>I can allocate paged memory in kernel space and map it into user space as opposed to vice versa.

    That’s close to what I did recently in a similar situation (Linux driver that used mmap, etc). But I allocated non-paged memory using MmAllocatePagesForMdl , mapped it into user virtual address space with MmMapLockedPagesSpexifyCache, and returned the pointer to the user app.

    Just don’t forget to do the unmap before the user app is allowed to exit.

    Peter

    Peter Viscarola
    OSR
    @OSRDrivers

  • omriomri Member Posts: 6
    edited May 23

    FYI, I just tried calling ProbeForRead() with the exact same buffer address and size right before I call MmProbeAndLockPages() and it succeeds just fine, yet MmProbeAndLockPages() still fails with STATUS_ACCESS_VIOLATION. What could that possibly mean?

  • Peter_Viscarola_(OSR)Peter_Viscarola_(OSR) Administrator Posts: 7,251

    Either the virtual address or the length must be wrong. You’ve validated that they’re correct, and match what is passed in user mode?

    Peter

    Peter Viscarola
    OSR
    @OSRDrivers

  • Tim_RobertsTim_Roberts Member - All Emails Posts: 13,002
    via Email
    On May 23, 2019, at 3:53 PM, omri wrote:
    >
    > Thanks, unfortunately this is actually a port of a working Linux driver where the cross platform user space C++ code has the map(), doSomethingWithTheMappedMemory(), unmap() structure that will be quite a pain in to refactor.

    map() and unmap() are not cross-platform and never have been. However, it is certainly possible for you to write a map() wrapper that does exactly what I described.


    > You mentioned InProcessContext callback. What is that? As I understood the documentation that's what EVT_WDF_IO_IN_CALLER_CONTEXT is (providing you are at the top of the driver stack and don't have a filter driver above you).

    Yes. Is that what you're using?


    > ...all the kernel has to do is lock the pages. What I'm unsure about is that there could potentially be up to a gigabyte of these buffers around at any given time and I don't know how much memory I can allocate in the kernel side.

    Page pool is plenty large.

    Tim Roberts, [email protected]
    Providenza & Boekelheide, Inc.

    Tim Roberts, [email protected]
    Providenza & Boekelheide, Inc.

  • anton_bassovanton_bassov Member Posts: 5,003

    I can allocate paged memory in kernel space and map it into user space as opposed to vice versa.

    This approach is generally frowned upon in the Windows world because of the extra complications that may arise. For example, consider what happens if your app terminates abnormally....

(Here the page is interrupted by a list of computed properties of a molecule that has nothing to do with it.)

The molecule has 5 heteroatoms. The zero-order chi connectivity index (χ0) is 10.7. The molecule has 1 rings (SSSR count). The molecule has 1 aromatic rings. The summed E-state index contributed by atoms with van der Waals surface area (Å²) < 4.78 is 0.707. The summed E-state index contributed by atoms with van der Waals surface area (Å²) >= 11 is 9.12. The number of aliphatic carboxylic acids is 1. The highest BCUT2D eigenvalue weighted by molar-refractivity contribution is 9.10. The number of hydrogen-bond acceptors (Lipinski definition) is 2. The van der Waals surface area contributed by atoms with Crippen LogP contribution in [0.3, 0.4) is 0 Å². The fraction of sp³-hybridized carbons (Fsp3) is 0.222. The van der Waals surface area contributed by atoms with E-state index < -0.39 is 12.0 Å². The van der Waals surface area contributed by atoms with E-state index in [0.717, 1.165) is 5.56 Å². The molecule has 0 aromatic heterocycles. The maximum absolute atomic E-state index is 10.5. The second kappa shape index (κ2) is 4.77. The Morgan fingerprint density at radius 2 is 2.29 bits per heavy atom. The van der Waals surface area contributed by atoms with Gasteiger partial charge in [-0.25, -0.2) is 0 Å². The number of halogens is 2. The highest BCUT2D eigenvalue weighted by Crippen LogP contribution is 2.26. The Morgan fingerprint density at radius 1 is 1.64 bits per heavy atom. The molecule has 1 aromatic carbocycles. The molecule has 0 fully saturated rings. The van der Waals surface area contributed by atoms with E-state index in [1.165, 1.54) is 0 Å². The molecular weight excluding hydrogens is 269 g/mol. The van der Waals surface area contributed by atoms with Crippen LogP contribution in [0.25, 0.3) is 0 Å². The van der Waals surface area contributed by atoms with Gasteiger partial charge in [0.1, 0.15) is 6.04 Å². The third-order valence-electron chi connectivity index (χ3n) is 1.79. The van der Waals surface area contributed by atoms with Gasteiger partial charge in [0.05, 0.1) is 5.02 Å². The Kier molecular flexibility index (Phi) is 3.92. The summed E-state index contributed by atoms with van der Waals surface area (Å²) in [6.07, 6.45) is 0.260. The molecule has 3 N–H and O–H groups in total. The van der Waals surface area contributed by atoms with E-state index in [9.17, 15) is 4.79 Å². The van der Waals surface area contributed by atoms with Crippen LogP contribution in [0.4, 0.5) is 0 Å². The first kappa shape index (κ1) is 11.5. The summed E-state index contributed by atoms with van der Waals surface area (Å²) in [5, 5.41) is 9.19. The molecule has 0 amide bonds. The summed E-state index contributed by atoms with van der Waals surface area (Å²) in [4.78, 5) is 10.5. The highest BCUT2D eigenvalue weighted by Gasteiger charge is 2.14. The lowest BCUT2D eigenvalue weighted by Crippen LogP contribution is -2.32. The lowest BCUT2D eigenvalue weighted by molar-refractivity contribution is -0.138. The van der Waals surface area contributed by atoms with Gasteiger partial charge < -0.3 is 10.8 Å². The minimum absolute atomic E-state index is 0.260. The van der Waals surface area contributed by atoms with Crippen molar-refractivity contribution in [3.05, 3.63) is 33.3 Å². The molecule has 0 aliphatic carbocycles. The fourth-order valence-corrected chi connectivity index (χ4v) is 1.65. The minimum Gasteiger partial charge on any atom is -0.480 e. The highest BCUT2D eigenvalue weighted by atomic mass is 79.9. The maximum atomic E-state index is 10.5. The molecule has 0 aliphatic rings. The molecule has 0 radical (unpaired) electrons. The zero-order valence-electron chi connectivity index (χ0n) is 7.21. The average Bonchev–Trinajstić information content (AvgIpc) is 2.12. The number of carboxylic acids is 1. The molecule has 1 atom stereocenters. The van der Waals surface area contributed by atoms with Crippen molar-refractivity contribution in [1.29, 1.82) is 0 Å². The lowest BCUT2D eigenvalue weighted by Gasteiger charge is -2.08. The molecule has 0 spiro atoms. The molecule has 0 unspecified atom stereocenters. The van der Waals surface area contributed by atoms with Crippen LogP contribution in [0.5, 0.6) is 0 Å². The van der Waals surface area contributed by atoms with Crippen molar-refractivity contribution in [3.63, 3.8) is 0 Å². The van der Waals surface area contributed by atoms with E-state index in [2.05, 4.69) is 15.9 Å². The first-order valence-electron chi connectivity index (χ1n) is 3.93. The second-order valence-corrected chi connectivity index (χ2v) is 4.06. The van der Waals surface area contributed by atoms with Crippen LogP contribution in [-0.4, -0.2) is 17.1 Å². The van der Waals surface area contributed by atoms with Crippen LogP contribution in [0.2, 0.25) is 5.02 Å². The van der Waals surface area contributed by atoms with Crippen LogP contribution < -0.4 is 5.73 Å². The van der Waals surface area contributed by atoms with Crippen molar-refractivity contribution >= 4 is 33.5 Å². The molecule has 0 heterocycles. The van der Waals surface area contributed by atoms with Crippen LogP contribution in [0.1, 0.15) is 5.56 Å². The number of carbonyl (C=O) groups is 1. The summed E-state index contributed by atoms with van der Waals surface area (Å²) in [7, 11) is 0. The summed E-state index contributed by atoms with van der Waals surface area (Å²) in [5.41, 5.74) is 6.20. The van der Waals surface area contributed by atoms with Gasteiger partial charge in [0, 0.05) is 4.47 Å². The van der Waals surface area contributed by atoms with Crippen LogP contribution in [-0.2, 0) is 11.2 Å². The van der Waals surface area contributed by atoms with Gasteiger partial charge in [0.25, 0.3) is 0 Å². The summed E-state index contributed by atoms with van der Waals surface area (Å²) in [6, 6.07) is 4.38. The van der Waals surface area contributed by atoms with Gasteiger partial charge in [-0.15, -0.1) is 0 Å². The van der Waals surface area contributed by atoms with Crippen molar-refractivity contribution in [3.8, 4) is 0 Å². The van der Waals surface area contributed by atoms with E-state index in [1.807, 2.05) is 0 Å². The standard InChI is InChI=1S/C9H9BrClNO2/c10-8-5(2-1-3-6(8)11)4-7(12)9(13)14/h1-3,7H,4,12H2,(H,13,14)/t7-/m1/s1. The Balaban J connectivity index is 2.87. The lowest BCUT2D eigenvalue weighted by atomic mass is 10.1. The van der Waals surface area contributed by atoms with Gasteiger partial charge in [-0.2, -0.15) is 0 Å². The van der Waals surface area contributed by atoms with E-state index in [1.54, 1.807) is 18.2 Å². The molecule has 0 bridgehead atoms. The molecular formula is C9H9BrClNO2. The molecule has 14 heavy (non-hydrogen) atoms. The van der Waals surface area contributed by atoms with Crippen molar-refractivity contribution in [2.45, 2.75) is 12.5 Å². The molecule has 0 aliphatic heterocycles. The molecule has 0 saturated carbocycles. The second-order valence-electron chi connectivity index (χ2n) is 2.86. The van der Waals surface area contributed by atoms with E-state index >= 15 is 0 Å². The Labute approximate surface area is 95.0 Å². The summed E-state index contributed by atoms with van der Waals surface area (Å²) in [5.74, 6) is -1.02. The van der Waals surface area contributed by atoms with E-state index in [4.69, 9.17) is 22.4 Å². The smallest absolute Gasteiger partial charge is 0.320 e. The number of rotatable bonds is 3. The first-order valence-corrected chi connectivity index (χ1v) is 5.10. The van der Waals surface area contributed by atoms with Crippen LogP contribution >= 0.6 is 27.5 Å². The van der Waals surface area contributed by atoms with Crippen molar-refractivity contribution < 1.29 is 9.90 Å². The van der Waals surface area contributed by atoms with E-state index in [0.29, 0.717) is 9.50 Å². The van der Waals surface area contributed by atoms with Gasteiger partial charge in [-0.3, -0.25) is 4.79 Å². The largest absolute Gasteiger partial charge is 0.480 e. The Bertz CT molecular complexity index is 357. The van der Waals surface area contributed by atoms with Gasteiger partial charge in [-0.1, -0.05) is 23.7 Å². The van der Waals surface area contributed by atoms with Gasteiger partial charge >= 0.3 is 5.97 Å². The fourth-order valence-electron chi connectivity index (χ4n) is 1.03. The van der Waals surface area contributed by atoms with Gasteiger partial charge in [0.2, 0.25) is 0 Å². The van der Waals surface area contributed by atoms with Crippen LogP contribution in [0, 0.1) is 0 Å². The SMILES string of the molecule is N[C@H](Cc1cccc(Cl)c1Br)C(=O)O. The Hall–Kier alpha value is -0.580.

Anton Bassov

  • omriomri Member Posts: 6

    Peter_Viscarola_(OSR), yes I have verified that both the user space virtual address of the buffer and the size (passed in as members of a struct passed in via the lpInBuffer parameter) are exactly the same once they reach my kernel side driver as they were when I passed them in via DeviceIoControl().

    Tim_Roberts, sorry when I said map() and unmap(), I didn't mean platform specific functions. I meant that is how the existing logic flow of the user space cross platform C++ code for my project interacts with the kernel side driver. First, you pass in a user space buffer address and size to the kernel as either an input buffer or output buffer for future operations (the map() step), the kernel returns an ID to reference this buffer with from now on. Than there are multiple operations you can do with it, passing the ID to reference which buffer of data you are using as input or output. Once you are done, you pass the buffer ID to an IO control code telling it to unmap the buffer from kernel space and that the buffer ID is no longer valid and may later be reused to reference another buffer (the unmap() step).
    Tim_Roberts, yes also I am calling MmProbeAndLockPages() from an EVT_WDF_IO_IN_CALLER_CONTEXT callback. Still very odd why it doesn't succeed especially when ProbeForRead() works fine.

  • Pavel_APavel_A Member Posts: 2,674

    Still very odd why it doesn't succeed especially when ProbeForRead() works fine.

    There is someone's bug there: ether yours or Microsoft's. Guess which.
    Mr. Robert's advice lets you skip all these mappings - the system will do everything. Even tell you if the user process dies unexpectedly (by canceling the ioctl). And you don't need to pass any pointer to the buffer in the first struct.
    My advice was just same, slightly rephrased.

    -- pa

  • Peter_Viscarola_(OSR)Peter_Viscarola_(OSR) Administrator Posts: 7,251

    It should go without saying that Mr. Roberts’ and Mr. Pavel_A’s advice represent the primary recommended design pattern for what you want to do. In the same driver that I pinned the buffers, as described earlier, I also used the design pattern described by Mr. Pavel_A.

    Sure you can’t change your IOCTL implementation?

    Peter

    Peter Viscarola
    OSR
    @OSRDrivers

  • anton_bassovanton_bassov Member Posts: 5,003

    ... I've been scratching my head for days trying to figure out this problem with no success.
    .....
    I'm trying to call MmProbeAndLockPages() to map this memory and it consistently fails with STATUS_ACCESS_VIOLATION.

    You seem to assume that the userland-provided parameters are correct, so that you don't even question their validity. However, there is a good chance that this assumption is just a way too bold. If you take the approach that Mr.Roberts suggests (I think our hosts call it " a big honking IRP" and promote it as a new "good coding practice" in their classes) , this problem will be gone

    Anton Bassov

  • Peter_Viscarola_(OSR)Peter_Viscarola_(OSR) Administrator Posts: 7,251
    edited May 26
    Yup.

    The “big Honkin’ Hangin’ Request” design pattern.

    We even teach it in our Advanced WDF seminar.

    Peter

    Peter Viscarola
    OSR
    @OSRDrivers